Because I had no religious upbringing, I like to say that I belong to all religions. I read texts from Judaisim, Buddhism, Christianity, Hinduism, Islam, humanism and others, too. What grabs me in each is the call to mystery, the reminder that fundamentally, my existence is bigger than I understand.
That is important to me in my environmental learnings. Because if I my existence is bigger than I understand, then it must, too, be bigger than my material desires. There is something bigger going on here than the fact that I want an iPhone.
For the secularists in the crowd, I don't meant that this bigger thing has to be God (though, of course, it could be). It could simply be an infinite universe, by contrast to which my large-seeming desires are infinitesimally small.
Maybe pursuing material comforts--and all the commensurate damage to the planet that our indulgence in this area has caused--is not what's most important. Put another way, if I can't take it with me when I die, is it worth wrecking the earth for?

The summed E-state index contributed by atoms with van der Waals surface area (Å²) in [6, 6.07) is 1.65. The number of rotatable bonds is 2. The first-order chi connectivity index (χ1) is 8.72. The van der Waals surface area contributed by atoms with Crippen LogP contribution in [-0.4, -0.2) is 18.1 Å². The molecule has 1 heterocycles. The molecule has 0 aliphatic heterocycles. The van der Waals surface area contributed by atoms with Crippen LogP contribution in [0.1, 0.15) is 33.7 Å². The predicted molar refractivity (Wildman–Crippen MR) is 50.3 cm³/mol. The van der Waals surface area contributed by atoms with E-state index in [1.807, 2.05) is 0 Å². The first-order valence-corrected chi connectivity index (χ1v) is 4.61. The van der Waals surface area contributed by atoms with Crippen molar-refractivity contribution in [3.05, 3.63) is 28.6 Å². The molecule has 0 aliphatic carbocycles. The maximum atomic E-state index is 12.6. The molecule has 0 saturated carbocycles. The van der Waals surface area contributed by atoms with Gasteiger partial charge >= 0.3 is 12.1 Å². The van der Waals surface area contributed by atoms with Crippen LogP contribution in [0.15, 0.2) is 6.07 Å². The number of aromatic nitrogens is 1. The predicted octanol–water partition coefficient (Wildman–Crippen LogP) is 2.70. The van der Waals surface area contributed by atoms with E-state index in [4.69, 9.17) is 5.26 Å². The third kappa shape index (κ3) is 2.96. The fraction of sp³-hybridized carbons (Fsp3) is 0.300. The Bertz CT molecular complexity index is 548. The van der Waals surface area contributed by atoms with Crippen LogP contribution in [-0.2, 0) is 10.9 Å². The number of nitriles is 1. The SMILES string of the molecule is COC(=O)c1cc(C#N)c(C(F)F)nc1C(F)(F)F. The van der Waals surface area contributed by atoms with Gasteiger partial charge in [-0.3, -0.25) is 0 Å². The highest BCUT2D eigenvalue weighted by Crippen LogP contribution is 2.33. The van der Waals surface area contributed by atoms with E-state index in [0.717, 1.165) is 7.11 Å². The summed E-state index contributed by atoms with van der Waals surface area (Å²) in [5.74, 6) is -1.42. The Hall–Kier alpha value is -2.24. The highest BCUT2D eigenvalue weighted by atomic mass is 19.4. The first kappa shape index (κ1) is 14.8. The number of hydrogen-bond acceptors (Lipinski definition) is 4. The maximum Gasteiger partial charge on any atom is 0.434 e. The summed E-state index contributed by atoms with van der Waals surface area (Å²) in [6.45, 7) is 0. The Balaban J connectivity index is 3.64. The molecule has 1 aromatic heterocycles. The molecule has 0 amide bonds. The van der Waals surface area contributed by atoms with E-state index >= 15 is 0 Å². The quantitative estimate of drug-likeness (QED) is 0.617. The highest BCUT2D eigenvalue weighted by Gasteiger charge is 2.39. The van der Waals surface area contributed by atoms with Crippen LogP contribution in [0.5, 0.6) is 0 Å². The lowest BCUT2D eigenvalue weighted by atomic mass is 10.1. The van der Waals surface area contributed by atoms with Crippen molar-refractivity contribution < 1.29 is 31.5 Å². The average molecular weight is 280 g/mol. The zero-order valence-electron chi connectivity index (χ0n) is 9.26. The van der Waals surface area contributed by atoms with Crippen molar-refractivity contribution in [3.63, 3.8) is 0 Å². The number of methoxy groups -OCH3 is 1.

Anyway, in the Jewish calendar, this is the time of Sukkot (and if I get things wrong here, I apologize in advance). Sukkot, as explained to me by my wonderful friend Rabbi Steve Greenberg, is a time for reconciliation or--and this is my word--atonement or at-one-ment. Sukkot means, having taken stock of our wrongs, now making them right. Sukkot is coming together with everyone and everything. It is, Steven tells me, the most joyous of Jewish holidays.
Below, I'm posting two very short videos of Steven talking about Sukkot (if you get this blog by email, click on the links). In the first, he talks about the big reconciliation that needs to be made is with the planet. In the second, he talks about a person--uh, well, me--whose work he thinks speaks to this reconciliation.